While the new data is consistent with other evidence that firearm violence has increased throughout the COVID-19 pandemic, the reasons for the increase are still unclear. It cannot be assumed that firearm-related mortality will later revert back to pre-pandemic levels. However, the increase in firearm-related mortality reflects a long-term trend. Researchers assert that this data shows that leaders continue to fail to protect children and adolescents from preventable causes of death.

Investments are being made toward the prevention of firearm violence. This includes new funding from the CDC and the National Institutes of Health, as well as funding for the prevention of community violence, which has been proposed in federal legislation. Researchers encourage this funding momentum to continue.

Comparison of Maternal Labor-Related Complications and Neonatal Outcomes Following Elective Induction of Labor at 39 Weeks of Gestation vs Expectant Management,” JAMA Network, May 12, 2023

In this study, researchers set out to determine the maternal labor-related and neonatal outcomes that are experienced following elective induction of labor at 39 weeks of gestation, compared with expectant management. Researchers conducted a systematic review and meta-analysis of 14 studies with over 1.6 million participants.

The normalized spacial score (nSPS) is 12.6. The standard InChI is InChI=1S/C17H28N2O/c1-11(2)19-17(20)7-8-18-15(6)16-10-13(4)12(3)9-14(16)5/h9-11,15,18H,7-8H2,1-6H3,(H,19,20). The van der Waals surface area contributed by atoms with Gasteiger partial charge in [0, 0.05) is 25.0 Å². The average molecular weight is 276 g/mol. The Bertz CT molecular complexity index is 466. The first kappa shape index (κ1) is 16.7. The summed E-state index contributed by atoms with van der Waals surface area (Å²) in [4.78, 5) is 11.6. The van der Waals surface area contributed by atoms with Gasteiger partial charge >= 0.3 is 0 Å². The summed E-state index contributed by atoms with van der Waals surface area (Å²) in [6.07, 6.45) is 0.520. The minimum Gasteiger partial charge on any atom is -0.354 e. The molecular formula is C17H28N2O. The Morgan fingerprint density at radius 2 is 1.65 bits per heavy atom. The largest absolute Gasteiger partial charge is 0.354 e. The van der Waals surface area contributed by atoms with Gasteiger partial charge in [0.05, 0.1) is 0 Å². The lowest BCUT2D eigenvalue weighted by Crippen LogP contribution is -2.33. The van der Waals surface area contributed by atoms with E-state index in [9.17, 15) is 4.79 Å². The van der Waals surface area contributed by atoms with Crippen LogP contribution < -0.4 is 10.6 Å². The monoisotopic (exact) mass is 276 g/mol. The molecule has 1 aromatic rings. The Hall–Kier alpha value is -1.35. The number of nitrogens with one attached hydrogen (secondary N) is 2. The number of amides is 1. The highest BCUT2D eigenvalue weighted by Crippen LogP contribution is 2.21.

It was determined that induction of labor at 39 weeks of gestation was associated with improved maternal labor-related and neonatal complications, such as the reduced likelihood of perineal injury, macrosomia and low five-minute Apgar score after birth. Both multiparous and nulliparous women had a reduced likelihood of an emergency Cesarean section. However, it was also determined that among nulliparous women, induction of labor was associated with an increased likelihood of shoulder dystocia compared with expectant management, although, as the study notes, the explanation for this is not immediately clear.

Researchers concluded that these finding suggest the elective induction of labor at 39 weeks of gestation may be safe and beneficial for some women, but there are potential risks that should be discussed with nulliparous women.

Editor’s note: The views expressed in this article are the author’s own and do not necessarily represent the views of The DO or the AOA.

Related reading:

Requiem for a radiologist

The doctor will video chat with you now: Perspectives on telehealth

Leave a comment Please see our comment policy